(), Hendrik Jürges
and Daniel Wiesen
Heike Hennig-Schmidt: Department of Health Management and Health Economics, Postal: HERO / Department of Health Management and Health Economics, P.O. Box 1089 Blindern, NO-0317 Oslo, Norway
Hendrik Jürges: Schumpeter School of Business and Economics, Postal: Schumpeter School of Business and Economics, University of Wuppertal, Germany
Daniel Wiesen: Department of Business Administration and Health Care Management, Postal: Department of Business Administration and Health Care Management, University of Cologne
Abstract: We introduce a controlled behavioral experiment framed in a neonatal care context to analyze the effect of introducing a random audit and fines on individuals' honesty in a simple reporting task. Our behavioral data provide new evidence on dishonesty and upcoding in health care. We find that introducing audits combined with a fine significantly reduces dishonesty on aggregate. The effect is driven by a significant reduction in upcoding. At the same time, dishonest choices that cannot be detected as fraudulent by an audit (partial dishonesty) increase. We also find evidence that individual characteristics such as gender, medical background, and integrity are related to dishonest behavior.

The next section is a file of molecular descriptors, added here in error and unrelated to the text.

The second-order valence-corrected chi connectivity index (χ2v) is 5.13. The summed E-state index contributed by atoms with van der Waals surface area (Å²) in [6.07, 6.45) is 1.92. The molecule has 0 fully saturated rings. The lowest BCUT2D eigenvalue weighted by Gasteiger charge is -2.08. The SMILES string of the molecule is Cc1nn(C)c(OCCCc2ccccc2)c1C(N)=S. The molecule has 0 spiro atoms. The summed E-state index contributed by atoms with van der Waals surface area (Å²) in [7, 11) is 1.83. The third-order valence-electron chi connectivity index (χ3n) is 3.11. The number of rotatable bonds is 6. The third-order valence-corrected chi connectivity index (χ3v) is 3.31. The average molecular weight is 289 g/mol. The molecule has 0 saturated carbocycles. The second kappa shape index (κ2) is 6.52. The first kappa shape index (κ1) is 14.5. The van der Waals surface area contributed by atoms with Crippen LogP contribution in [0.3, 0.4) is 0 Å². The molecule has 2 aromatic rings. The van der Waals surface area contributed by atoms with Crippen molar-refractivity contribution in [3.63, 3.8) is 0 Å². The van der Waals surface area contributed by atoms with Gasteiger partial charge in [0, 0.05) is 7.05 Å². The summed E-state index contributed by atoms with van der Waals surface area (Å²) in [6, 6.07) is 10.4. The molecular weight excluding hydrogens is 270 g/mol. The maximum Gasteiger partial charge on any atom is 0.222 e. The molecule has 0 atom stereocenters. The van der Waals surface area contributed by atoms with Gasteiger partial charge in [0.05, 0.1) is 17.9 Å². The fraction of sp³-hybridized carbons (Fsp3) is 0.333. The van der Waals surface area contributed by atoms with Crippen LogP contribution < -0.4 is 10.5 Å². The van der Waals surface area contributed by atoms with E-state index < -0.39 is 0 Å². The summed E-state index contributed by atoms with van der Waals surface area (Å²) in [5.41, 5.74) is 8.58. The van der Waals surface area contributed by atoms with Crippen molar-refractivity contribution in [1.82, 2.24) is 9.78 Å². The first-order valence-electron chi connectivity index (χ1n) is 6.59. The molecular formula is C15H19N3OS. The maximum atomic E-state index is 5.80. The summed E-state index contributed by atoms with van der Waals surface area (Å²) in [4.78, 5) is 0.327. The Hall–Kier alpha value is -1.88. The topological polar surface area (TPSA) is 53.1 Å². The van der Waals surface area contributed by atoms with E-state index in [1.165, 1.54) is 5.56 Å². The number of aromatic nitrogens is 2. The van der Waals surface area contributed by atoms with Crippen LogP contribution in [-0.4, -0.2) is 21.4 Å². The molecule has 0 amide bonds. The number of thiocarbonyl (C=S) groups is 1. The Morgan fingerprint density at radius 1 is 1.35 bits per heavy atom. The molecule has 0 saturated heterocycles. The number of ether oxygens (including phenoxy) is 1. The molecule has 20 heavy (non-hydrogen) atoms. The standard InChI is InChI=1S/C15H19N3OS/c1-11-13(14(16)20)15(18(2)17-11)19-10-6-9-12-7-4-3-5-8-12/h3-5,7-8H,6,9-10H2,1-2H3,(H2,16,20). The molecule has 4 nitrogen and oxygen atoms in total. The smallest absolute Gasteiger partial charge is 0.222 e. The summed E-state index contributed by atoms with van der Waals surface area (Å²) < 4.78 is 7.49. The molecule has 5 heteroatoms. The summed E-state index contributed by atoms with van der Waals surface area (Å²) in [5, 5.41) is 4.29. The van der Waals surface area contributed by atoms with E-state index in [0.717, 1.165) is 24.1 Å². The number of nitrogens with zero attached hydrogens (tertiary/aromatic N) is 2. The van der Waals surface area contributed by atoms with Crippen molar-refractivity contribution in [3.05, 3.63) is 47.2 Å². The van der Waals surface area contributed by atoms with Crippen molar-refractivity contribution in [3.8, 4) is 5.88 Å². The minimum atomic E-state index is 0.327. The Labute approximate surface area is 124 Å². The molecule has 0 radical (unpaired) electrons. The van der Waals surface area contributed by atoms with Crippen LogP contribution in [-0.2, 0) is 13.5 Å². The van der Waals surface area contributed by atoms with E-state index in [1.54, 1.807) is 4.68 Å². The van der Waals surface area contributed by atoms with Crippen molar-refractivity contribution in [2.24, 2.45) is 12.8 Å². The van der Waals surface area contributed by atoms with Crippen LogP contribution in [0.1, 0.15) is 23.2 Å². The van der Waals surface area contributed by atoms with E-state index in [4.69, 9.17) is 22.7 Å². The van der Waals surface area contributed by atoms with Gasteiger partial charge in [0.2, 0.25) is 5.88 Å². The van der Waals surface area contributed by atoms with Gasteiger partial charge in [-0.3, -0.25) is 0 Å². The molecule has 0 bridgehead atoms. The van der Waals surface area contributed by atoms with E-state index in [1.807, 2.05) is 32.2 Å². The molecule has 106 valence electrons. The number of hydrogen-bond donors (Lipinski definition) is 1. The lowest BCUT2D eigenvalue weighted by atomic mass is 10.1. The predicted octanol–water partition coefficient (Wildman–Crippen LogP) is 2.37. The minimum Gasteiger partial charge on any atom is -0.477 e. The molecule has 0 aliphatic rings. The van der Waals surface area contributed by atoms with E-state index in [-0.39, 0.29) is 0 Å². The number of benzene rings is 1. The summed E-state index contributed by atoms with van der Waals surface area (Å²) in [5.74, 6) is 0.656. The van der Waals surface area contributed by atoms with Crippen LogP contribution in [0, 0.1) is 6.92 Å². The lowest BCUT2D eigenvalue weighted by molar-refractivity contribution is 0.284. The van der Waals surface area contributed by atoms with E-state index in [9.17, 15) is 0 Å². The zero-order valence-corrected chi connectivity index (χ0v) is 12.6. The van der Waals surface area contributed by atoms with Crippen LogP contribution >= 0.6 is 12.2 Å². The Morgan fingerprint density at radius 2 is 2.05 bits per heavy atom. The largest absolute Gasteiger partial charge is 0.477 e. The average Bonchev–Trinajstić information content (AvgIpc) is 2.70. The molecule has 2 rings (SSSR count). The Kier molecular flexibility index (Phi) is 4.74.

34 pages, April 4, 2018
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